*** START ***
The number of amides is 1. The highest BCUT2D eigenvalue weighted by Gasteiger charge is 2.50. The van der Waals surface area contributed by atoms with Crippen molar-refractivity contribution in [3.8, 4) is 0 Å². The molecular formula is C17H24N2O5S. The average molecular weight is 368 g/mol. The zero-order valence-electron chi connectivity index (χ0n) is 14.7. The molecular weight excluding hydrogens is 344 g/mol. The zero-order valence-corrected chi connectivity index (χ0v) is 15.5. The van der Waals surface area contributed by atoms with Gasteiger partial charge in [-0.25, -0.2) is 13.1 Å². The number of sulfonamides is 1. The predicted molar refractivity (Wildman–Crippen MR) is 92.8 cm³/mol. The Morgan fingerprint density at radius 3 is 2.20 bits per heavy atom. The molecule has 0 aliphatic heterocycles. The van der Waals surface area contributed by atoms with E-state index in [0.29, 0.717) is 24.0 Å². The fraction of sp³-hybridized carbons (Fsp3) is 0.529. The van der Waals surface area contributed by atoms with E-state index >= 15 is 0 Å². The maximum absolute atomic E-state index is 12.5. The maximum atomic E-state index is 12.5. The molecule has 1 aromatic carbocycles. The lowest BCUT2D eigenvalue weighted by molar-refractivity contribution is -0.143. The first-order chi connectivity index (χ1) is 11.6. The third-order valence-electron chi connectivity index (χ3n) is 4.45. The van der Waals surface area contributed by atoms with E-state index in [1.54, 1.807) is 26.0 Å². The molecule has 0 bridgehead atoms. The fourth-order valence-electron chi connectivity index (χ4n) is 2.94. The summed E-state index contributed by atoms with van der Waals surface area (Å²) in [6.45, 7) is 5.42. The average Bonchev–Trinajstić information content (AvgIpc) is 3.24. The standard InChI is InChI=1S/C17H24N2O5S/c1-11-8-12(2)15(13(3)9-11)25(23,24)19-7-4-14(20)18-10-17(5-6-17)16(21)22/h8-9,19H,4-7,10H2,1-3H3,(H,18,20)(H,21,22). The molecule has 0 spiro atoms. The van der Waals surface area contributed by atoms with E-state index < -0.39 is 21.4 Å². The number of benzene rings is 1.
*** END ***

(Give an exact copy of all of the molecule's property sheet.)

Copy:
The number of amides is 1. The highest BCUT2D eigenvalue weighted by Gasteiger charge is 2.50. The van der Waals surface area contributed by atoms with Crippen molar-refractivity contribution in [3.8, 4) is 0 Å². The molecular formula is C17H24N2O5S. The average molecular weight is 368 g/mol. The zero-order valence-electron chi connectivity index (χ0n) is 14.7. The molecular weight excluding hydrogens is 344 g/mol. The zero-order valence-corrected chi connectivity index (χ0v) is 15.5. The van der Waals surface area contributed by atoms with Gasteiger partial charge in [-0.25, -0.2) is 13.1 Å². The number of sulfonamides is 1. The predicted molar refractivity (Wildman–Crippen MR) is 92.8 cm³/mol. The Morgan fingerprint density at radius 3 is 2.20 bits per heavy atom. The molecule has 0 aliphatic heterocycles. The van der Waals surface area contributed by atoms with E-state index in [0.29, 0.717) is 24.0 Å². The fraction of sp³-hybridized carbons (Fsp3) is 0.529. The van der Waals surface area contributed by atoms with E-state index >= 15 is 0 Å². The maximum absolute atomic E-state index is 12.5. The maximum atomic E-state index is 12.5. The molecule has 1 aromatic carbocycles. The lowest BCUT2D eigenvalue weighted by molar-refractivity contribution is -0.143. The first-order chi connectivity index (χ1) is 11.6. The third-order valence-electron chi connectivity index (χ3n) is 4.45. The van der Waals surface area contributed by atoms with E-state index in [1.54, 1.807) is 26.0 Å². The molecule has 0 bridgehead atoms. The fourth-order valence-electron chi connectivity index (χ4n) is 2.94. The summed E-state index contributed by atoms with van der Waals surface area (Å²) in [6.45, 7) is 5.42. The average Bonchev–Trinajstić information content (AvgIpc) is 3.24. The standard InChI is InChI=1S/C17H24N2O5S/c1-11-8-12(2)15(13(3)9-11)25(23,24)19-7-4-14(20)18-10-17(5-6-17)16(21)22/h8-9,19H,4-7,10H2,1-3H3,(H,18,20)(H,21,22). The molecule has 0 spiro atoms. The van der Waals surface area contributed by atoms with E-state index < -0.39 is 21.4 Å². The number of benzene rings is 1.